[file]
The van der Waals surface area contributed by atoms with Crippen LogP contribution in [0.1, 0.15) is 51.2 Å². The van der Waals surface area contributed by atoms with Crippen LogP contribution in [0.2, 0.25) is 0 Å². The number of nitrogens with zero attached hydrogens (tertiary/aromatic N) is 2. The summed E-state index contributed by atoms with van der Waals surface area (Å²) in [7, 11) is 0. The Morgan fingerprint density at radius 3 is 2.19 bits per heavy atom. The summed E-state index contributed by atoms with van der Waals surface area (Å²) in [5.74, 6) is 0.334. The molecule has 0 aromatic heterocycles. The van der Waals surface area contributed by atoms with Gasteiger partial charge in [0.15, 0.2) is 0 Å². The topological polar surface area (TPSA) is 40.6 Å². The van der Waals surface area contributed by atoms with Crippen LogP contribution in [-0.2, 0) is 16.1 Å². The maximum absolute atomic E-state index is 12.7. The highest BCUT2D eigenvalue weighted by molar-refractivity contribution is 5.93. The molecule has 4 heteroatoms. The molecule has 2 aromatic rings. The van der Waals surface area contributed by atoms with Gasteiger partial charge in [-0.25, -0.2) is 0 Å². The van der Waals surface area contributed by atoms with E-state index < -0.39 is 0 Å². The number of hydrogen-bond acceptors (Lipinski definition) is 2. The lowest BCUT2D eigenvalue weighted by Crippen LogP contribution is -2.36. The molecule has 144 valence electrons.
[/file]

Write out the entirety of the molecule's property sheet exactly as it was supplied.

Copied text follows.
The van der Waals surface area contributed by atoms with Crippen LogP contribution in [0.1, 0.15) is 51.2 Å². The van der Waals surface area contributed by atoms with Crippen LogP contribution in [0.2, 0.25) is 0 Å². The number of nitrogens with zero attached hydrogens (tertiary/aromatic N) is 2. The summed E-state index contributed by atoms with van der Waals surface area (Å²) in [7, 11) is 0. The Morgan fingerprint density at radius 3 is 2.19 bits per heavy atom. The summed E-state index contributed by atoms with van der Waals surface area (Å²) in [5.74, 6) is 0.334. The molecule has 0 aromatic heterocycles. The van der Waals surface area contributed by atoms with Gasteiger partial charge in [0.15, 0.2) is 0 Å². The topological polar surface area (TPSA) is 40.6 Å². The van der Waals surface area contributed by atoms with Crippen LogP contribution in [-0.2, 0) is 16.1 Å². The maximum absolute atomic E-state index is 12.7. The highest BCUT2D eigenvalue weighted by molar-refractivity contribution is 5.93. The molecule has 4 heteroatoms. The molecule has 2 aromatic rings. The van der Waals surface area contributed by atoms with Gasteiger partial charge in [-0.25, -0.2) is 0 Å². The van der Waals surface area contributed by atoms with E-state index < -0.39 is 0 Å². The number of hydrogen-bond acceptors (Lipinski definition) is 2. The lowest BCUT2D eigenvalue weighted by Crippen LogP contribution is -2.36. The molecule has 144 valence electrons.